How reducing form field friction and anxiety affects conversion rate
Dallas Theological Seminary
The DTS mission is, “to glorify God by equipping godly servant-leaders for the proclamation of His Word and the building up of the body of Christ worldwide.” They strive to help men and women fulfill the Great Commission and the Great Commandment, or more simply: Teach Truth. Love Well.
Timeframe: 11/14/2016 - 12/23/2016
The shortened registration form produced a 8.9% increase in conversions on the page, which showed that there was a segment of the audience that either felt anxious about giving away that information or felt like it was too much work to fill out a longer form. The form is now reduced to the bare essentials of what data must be collected for the course registration, so more value proposition testing is prompted.
How does reducing form field friction and anxiety affects conversion rate?
|Treatment Name||Conv. Rate||Relative Difference||Confidence|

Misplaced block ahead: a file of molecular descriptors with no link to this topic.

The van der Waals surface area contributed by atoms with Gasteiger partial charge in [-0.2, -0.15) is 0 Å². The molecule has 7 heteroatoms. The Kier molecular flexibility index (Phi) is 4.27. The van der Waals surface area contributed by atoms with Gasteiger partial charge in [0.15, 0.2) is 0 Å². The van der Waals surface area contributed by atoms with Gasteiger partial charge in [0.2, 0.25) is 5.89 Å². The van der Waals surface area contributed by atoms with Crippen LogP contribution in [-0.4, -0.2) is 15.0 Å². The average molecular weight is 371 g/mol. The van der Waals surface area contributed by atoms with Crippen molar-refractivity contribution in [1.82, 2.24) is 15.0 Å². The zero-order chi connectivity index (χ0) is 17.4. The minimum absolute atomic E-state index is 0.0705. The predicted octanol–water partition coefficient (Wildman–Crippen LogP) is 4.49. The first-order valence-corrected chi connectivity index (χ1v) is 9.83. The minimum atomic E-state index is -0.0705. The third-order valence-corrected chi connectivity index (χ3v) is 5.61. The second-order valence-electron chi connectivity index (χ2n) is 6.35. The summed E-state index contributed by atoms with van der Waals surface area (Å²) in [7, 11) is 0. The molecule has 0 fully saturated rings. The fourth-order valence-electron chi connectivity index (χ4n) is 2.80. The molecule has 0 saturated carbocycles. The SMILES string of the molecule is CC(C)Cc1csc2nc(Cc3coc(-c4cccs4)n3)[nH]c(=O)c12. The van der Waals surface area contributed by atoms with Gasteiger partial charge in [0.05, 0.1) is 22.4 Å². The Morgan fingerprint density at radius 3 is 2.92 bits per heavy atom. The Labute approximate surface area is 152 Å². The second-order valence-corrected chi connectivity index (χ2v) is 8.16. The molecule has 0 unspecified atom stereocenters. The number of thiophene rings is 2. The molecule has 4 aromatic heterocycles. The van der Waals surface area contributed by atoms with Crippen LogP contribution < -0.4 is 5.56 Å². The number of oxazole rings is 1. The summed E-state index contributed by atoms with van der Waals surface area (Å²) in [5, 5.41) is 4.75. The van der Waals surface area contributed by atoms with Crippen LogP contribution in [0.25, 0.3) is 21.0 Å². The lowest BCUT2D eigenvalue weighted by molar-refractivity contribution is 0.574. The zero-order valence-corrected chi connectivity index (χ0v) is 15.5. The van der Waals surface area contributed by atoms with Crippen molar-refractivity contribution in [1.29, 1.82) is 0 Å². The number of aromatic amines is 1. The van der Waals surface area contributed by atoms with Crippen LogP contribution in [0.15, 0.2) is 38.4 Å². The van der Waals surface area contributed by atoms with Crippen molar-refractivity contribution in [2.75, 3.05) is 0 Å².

|C:||Long form with Home Address||33.7%|
This experiment has a required sample size of 1,934 in order to be valid. Since the experiment had a total sample size of 8,949, and the level of confidence is above 95% the experiment results are valid.
Flux Metrics Affected
The Flux Metrics analyze the three primary metrics that affect revenue (traffic, conversion rate, and average gift). This experiment produced the following results:
0% increase in traffic
× 8.9% increase in conversion rate
× 0% increase in average gift
Dallas Theological Seminary launched a new free course studying the book of Revelation. Traditionally, they had always asked for name, email address, and full home address in the registration process so they could send prospects direct mail if needed. However, the data had shown that these prospects did not respond well to direct mail unless they made an online gift during the course. Since DTS got all the home address data when they made a gift, they didn’t need to collect it at the beginning.
They were curious how this might affect course registrations, so they launched a test between a full signup form and one that just asked for name, email, and password. They split the traffic to determine the effect of removing the home address fields.
Question about experiment #2653
If you have any questions about this experiment or would like additional details not discussed above, please feel free to contact them directly.